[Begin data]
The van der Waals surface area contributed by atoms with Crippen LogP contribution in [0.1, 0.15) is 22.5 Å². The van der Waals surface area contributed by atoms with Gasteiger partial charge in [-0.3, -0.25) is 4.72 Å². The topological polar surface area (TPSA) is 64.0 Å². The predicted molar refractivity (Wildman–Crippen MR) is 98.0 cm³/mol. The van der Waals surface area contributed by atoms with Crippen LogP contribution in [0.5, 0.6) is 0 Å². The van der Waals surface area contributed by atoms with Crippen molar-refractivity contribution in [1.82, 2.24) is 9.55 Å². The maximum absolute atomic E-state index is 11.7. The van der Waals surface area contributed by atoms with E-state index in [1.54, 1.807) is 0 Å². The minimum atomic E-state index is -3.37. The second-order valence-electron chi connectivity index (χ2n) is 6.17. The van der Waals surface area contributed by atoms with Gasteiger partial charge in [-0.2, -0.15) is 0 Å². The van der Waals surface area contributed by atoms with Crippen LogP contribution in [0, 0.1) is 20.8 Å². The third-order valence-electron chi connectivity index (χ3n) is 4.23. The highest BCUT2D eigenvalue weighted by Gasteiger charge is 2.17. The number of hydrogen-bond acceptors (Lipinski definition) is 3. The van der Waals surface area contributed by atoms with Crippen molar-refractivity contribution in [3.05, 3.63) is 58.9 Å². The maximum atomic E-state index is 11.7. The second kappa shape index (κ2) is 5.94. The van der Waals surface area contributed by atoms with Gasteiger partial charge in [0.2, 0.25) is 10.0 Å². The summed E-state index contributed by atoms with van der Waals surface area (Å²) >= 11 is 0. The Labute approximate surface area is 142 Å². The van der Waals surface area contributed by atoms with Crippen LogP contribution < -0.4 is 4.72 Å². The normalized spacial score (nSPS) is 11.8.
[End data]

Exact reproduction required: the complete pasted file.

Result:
The van der Waals surface area contributed by atoms with Crippen LogP contribution in [0.1, 0.15) is 22.5 Å². The van der Waals surface area contributed by atoms with Gasteiger partial charge in [-0.3, -0.25) is 4.72 Å². The topological polar surface area (TPSA) is 64.0 Å². The predicted molar refractivity (Wildman–Crippen MR) is 98.0 cm³/mol. The van der Waals surface area contributed by atoms with Crippen LogP contribution in [0.5, 0.6) is 0 Å². The van der Waals surface area contributed by atoms with Crippen molar-refractivity contribution in [1.82, 2.24) is 9.55 Å². The maximum absolute atomic E-state index is 11.7. The van der Waals surface area contributed by atoms with E-state index in [1.54, 1.807) is 0 Å². The minimum atomic E-state index is -3.37. The second-order valence-electron chi connectivity index (χ2n) is 6.17. The van der Waals surface area contributed by atoms with Gasteiger partial charge in [-0.2, -0.15) is 0 Å². The van der Waals surface area contributed by atoms with Crippen LogP contribution in [0, 0.1) is 20.8 Å². The third-order valence-electron chi connectivity index (χ3n) is 4.23. The highest BCUT2D eigenvalue weighted by Gasteiger charge is 2.17. The number of hydrogen-bond acceptors (Lipinski definition) is 3. The van der Waals surface area contributed by atoms with Crippen molar-refractivity contribution in [3.05, 3.63) is 58.9 Å². The maximum atomic E-state index is 11.7. The second kappa shape index (κ2) is 5.94. The van der Waals surface area contributed by atoms with Gasteiger partial charge in [0.2, 0.25) is 10.0 Å². The summed E-state index contributed by atoms with van der Waals surface area (Å²) >= 11 is 0. The Labute approximate surface area is 142 Å². The van der Waals surface area contributed by atoms with Crippen LogP contribution < -0.4 is 4.72 Å². The normalized spacial score (nSPS) is 11.8.